Here’s a recent example of this complaint about CPP and the new ORPP by Gail Vaz-Oxlade:
If you imagine an account in the CPP system with your name on it holding all the money you paid in, then it seems logical that your estate should get what’s left of that money when you die.If you die early ORPP gives yr estate nothing regardless of how much you put in. This is the big flaw with CPP too! #ShoutNowShoutLoud— Gail Vaz-Oxlade (@GailVazOxlade) August 18, 2015
But what happens if you live unusually long? Your account will be empty. But CPP keeps paying. CPP is taking part of your longevity risk. CPP makes money if you die early and loses money if you live long. This is a fair trade, and you get the security of knowing that the CPP payments will continue for your whole life ticking up by inflation each year.
One of the biggest challenges of handling a portfolio in retirement is longevity risk. If you knew exactly how long you will live, you could plan to spend every penny. But you don’t know. To be safe you have to plan to spend much less to make the money last. With CPP, they take care of all this worry for you.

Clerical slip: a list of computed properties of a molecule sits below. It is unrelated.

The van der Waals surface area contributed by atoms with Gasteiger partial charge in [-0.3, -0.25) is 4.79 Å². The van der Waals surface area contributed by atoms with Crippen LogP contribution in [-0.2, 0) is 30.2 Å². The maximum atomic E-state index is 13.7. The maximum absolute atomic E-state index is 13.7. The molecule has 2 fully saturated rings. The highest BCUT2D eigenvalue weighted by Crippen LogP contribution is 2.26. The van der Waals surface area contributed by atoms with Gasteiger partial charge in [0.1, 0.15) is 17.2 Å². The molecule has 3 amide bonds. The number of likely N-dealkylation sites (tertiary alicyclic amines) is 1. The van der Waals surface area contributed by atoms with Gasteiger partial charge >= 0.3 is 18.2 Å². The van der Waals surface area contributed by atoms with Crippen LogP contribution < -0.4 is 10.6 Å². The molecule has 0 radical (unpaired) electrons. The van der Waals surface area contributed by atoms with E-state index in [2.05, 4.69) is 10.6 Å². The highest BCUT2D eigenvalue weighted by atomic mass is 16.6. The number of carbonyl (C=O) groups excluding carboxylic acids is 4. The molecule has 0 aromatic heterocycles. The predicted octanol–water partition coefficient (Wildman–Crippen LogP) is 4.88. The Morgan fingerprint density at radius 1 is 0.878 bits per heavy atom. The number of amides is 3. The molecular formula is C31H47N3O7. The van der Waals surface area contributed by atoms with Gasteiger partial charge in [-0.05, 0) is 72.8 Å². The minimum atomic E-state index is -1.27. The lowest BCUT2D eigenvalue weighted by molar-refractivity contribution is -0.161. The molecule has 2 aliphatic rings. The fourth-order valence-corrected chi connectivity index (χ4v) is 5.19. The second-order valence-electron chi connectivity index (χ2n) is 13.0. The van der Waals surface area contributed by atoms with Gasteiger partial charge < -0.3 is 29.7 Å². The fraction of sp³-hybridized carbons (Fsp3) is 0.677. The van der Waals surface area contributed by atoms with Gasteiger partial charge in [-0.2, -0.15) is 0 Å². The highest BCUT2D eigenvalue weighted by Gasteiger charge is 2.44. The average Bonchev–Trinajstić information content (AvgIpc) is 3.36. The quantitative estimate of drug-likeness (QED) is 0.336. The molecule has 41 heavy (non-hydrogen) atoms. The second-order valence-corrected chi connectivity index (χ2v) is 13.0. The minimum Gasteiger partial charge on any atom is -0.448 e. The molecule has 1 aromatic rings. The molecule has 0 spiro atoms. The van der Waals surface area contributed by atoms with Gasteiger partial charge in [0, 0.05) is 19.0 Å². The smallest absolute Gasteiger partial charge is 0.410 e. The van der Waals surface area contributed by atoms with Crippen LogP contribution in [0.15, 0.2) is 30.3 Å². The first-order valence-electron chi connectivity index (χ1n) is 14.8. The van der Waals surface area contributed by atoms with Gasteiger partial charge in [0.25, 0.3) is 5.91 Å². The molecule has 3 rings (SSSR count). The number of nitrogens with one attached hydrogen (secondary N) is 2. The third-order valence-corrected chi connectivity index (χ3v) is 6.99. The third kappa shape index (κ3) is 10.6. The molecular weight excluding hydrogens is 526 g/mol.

What would happen if the value of everyone’s CPP benefits were guaranteed to say age 90? By this, I mean that if you live past 90, you keep getting payments, and if you die earlier, your estate gets a lump sum of the remaining payments to age 90. The simple answer is that either CPP benefits would drop a lot or CPP premiums would rise a lot.
So, when someone complains that CPP doesn’t pay out to your estate when you die early, what they are really calling for is a big drop in CPP payments or a big increase in CPP premiums. Don’t fall for this. Whatever problems we may have with our CPP system, having payments stop when you die is not one of those problems.